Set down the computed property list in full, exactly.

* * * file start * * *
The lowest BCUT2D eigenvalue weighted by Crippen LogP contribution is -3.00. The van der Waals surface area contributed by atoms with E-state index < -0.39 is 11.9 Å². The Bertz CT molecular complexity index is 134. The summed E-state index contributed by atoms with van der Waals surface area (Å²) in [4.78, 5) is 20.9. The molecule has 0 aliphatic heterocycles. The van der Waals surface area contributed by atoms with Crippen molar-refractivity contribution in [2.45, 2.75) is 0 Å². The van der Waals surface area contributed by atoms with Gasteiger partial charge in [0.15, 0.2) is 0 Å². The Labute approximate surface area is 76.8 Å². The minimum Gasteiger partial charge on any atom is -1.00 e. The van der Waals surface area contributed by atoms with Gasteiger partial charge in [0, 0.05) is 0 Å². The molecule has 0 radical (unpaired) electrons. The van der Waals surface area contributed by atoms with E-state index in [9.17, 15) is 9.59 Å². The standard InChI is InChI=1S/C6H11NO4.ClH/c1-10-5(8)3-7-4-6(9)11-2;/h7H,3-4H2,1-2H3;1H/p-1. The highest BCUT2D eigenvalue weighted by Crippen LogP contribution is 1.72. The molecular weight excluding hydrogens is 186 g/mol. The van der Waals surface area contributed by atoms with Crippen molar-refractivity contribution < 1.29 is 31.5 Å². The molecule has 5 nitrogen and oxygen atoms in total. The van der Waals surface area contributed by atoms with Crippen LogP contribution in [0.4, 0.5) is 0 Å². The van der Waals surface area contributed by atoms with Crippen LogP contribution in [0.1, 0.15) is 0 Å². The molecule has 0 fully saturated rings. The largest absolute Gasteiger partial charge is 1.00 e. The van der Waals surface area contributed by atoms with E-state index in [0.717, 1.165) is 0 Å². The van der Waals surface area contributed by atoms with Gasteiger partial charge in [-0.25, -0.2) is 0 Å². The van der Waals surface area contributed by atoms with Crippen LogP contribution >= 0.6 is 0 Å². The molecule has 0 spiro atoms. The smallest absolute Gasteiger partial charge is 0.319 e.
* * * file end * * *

The lowest BCUT2D eigenvalue weighted by Crippen LogP contribution is -3.00. The van der Waals surface area contributed by atoms with E-state index < -0.39 is 11.9 Å². The Bertz CT molecular complexity index is 134. The summed E-state index contributed by atoms with van der Waals surface area (Å²) in [4.78, 5) is 20.9. The molecule has 0 aliphatic heterocycles. The van der Waals surface area contributed by atoms with Crippen molar-refractivity contribution in [2.45, 2.75) is 0 Å². The van der Waals surface area contributed by atoms with Gasteiger partial charge in [0.15, 0.2) is 0 Å². The Labute approximate surface area is 76.8 Å². The minimum Gasteiger partial charge on any atom is -1.00 e. The van der Waals surface area contributed by atoms with Gasteiger partial charge in [0, 0.05) is 0 Å². The molecule has 0 radical (unpaired) electrons. The van der Waals surface area contributed by atoms with E-state index in [9.17, 15) is 9.59 Å². The standard InChI is InChI=1S/C6H11NO4.ClH/c1-10-5(8)3-7-4-6(9)11-2;/h7H,3-4H2,1-2H3;1H/p-1. The highest BCUT2D eigenvalue weighted by Crippen LogP contribution is 1.72. The molecular weight excluding hydrogens is 186 g/mol. The van der Waals surface area contributed by atoms with Crippen molar-refractivity contribution < 1.29 is 31.5 Å². The molecule has 5 nitrogen and oxygen atoms in total. The van der Waals surface area contributed by atoms with Crippen LogP contribution in [0.4, 0.5) is 0 Å². The van der Waals surface area contributed by atoms with Crippen LogP contribution in [0.1, 0.15) is 0 Å². The molecule has 0 fully saturated rings. The largest absolute Gasteiger partial charge is 1.00 e. The van der Waals surface area contributed by atoms with E-state index in [0.717, 1.165) is 0 Å². The van der Waals surface area contributed by atoms with Gasteiger partial charge in [-0.25, -0.2) is 0 Å². The van der Waals surface area contributed by atoms with Crippen LogP contribution >= 0.6 is 0 Å². The molecule has 0 spiro atoms. The smallest absolute Gasteiger partial charge is 0.319 e.